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Challenges of Serving as Athletic Director at an International School

By Dr. David Hoch, CMAA on April 19, 2016 hst Print

Editor’s Note: The following is an interview with Gil Grant, athletic and activities director at the Bonn International School in Germany, regarding the challenges of conducting high school athletic and activity programs in his country.

Question: You were born, raised and educated in the United States. What led you to a career at an international school in Germany – first teaching and coaching basketball, then as an athletic administrator.

Grant: In 2001, I was working for PBS in Chicago and my wife asked if I would consider moving to Europe for one to two years. We landed in Brussels. While exploring several different employment options, I met a basketball coach from the International School of Brussels (ISB). He asked me to help him as an unpaid assistant middle school basketball coach and I really enjoyed the school environment, especially working with students from so many different backgrounds.

From Brussels, we moved to Zurich with my wife’s job and I coached various basketball teams at the Zurich International School while getting my master’s in coaching education from Ohio University. In August 2011, we relocated to Bonn and I settled into my current position as extracurricular activities coordinator at Bonn International School.

Question: Unlike the model in the United States, athletic programs are not normally part of European schools. As a result, athletic participation typically occurs through clubs. Does this mean that you have to rely on other international schools in order to schedule games that may involve a lot of travel?

Grant: Yes, we are part of two pan-European athletic conferences – Northwest European Community of International Schools (NECIS), which has 11 member schools, and International School Sports Tournament (ISST), which has 23 members.

Our schools compete against each other in weekend competitions during the season, and each sport season culminates with a tournament hosted at another international school. For example, in November 2015 for the end of the fall season, Bonn International School sent 10 teams to four different schools. We hosted 173 athletes from nine international schools for the ISST Division II Cross Country Championships here in Bonn.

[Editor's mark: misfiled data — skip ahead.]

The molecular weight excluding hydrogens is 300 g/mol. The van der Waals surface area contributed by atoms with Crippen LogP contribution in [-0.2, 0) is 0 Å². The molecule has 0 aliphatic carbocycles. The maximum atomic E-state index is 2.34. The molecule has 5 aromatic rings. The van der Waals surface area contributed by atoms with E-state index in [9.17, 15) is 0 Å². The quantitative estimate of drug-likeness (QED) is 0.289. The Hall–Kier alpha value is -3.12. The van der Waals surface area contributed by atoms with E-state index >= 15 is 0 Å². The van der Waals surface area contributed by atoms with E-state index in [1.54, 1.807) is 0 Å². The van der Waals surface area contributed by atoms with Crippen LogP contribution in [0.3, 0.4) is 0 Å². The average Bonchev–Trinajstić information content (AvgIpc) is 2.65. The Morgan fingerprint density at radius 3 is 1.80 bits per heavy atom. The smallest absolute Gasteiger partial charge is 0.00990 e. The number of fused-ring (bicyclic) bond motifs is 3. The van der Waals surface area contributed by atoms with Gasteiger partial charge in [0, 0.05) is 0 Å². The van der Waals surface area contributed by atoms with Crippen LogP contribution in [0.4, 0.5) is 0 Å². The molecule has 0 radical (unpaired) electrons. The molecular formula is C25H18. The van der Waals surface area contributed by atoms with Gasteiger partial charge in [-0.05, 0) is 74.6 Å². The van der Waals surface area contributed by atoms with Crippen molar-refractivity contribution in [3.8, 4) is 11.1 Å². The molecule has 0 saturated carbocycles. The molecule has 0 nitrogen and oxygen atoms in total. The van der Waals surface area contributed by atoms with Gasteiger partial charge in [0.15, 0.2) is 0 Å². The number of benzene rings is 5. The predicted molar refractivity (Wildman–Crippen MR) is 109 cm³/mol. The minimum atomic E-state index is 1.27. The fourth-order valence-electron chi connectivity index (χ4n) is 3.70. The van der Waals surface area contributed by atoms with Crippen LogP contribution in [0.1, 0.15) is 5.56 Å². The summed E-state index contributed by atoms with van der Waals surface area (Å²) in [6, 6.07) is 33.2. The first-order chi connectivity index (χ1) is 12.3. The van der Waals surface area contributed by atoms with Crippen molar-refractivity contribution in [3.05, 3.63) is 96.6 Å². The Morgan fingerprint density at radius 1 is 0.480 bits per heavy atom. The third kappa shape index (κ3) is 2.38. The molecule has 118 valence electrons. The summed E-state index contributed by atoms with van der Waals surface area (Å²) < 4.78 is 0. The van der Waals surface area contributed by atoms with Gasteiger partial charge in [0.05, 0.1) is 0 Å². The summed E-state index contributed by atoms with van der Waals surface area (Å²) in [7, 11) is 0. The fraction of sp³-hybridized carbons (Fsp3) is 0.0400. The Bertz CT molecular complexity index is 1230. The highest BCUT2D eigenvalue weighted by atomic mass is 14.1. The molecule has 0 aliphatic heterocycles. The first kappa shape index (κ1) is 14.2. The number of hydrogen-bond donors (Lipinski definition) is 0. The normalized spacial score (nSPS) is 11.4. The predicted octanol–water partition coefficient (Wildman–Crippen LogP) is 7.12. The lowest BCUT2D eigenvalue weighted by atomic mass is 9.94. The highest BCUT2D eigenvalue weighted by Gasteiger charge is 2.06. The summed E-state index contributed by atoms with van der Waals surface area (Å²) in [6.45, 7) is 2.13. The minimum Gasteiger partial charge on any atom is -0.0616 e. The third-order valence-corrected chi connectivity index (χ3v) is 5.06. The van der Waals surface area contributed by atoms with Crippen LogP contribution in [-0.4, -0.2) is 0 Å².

Question: Taking a little closer look at travel, does it usually involve overnight stays? Do your athletes and coaches have to carry passports when playing a team in a neighboring country and do you travel by train or bus? Also, due to team travel does this mean that most of your competition comes in the form of tournaments as opposed to single contests?

Grant: The majority of our travel involves overnight stays. With the exception of the season-ending NECIS tournaments, because they involve too many athletes, the participants are housed with families of the host school. We travel 3-4 hours by bus for regular-season games but will also travel by train and plane to the season-ending tournaments. Typically, our teams will leave school on Friday at 12:00 and travel to another school. The teams play games Friday afternoon, stay overnight with families from the host school (coaches stay in a hotel), play again on Saturday morning and then travel back to Bonn.

Question: In the United States, athletic administrators normally have some hurdles to overcome in order to operate their program. They could have a problem with funding, dealing with misguided parents or the lack of an athletic trainer for their program. What are the greatest challenges that you face directing your program?